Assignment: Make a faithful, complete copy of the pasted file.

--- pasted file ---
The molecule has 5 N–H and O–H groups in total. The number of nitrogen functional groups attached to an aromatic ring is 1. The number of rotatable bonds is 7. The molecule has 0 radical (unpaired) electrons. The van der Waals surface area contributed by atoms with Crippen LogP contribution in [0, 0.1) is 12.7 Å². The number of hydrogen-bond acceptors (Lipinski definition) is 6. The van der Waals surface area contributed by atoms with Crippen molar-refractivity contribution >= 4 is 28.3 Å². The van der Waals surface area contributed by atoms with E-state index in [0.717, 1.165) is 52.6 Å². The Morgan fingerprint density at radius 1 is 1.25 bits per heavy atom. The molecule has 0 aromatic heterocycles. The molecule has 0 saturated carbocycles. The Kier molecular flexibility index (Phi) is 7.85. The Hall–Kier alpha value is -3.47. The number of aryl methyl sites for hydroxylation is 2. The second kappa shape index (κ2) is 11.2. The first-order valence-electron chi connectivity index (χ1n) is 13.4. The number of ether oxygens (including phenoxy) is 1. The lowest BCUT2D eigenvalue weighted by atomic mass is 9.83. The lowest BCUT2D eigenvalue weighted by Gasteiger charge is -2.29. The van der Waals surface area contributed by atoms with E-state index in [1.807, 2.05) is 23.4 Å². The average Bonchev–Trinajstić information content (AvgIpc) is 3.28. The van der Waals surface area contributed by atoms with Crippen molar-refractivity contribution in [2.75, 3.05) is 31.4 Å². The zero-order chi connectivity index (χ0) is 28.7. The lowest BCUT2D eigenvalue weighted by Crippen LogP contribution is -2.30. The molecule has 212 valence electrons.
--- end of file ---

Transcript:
The molecule has 5 N–H and O–H groups in total. The number of nitrogen functional groups attached to an aromatic ring is 1. The number of rotatable bonds is 7. The molecule has 0 radical (unpaired) electrons. The van der Waals surface area contributed by atoms with Crippen LogP contribution in [0, 0.1) is 12.7 Å². The number of hydrogen-bond acceptors (Lipinski definition) is 6. The van der Waals surface area contributed by atoms with Crippen molar-refractivity contribution >= 4 is 28.3 Å². The van der Waals surface area contributed by atoms with E-state index in [0.717, 1.165) is 52.6 Å². The Morgan fingerprint density at radius 1 is 1.25 bits per heavy atom. The molecule has 0 aromatic heterocycles. The molecule has 0 saturated carbocycles. The Kier molecular flexibility index (Phi) is 7.85. The Hall–Kier alpha value is -3.47. The number of aryl methyl sites for hydroxylation is 2. The second kappa shape index (κ2) is 11.2. The first-order valence-electron chi connectivity index (χ1n) is 13.4. The number of ether oxygens (including phenoxy) is 1. The lowest BCUT2D eigenvalue weighted by atomic mass is 9.83. The lowest BCUT2D eigenvalue weighted by Gasteiger charge is -2.29. The van der Waals surface area contributed by atoms with E-state index in [1.807, 2.05) is 23.4 Å². The average Bonchev–Trinajstić information content (AvgIpc) is 3.28. The van der Waals surface area contributed by atoms with Crippen molar-refractivity contribution in [2.75, 3.05) is 31.4 Å². The zero-order chi connectivity index (χ0) is 28.7. The lowest BCUT2D eigenvalue weighted by Crippen LogP contribution is -2.30. The molecule has 212 valence electrons.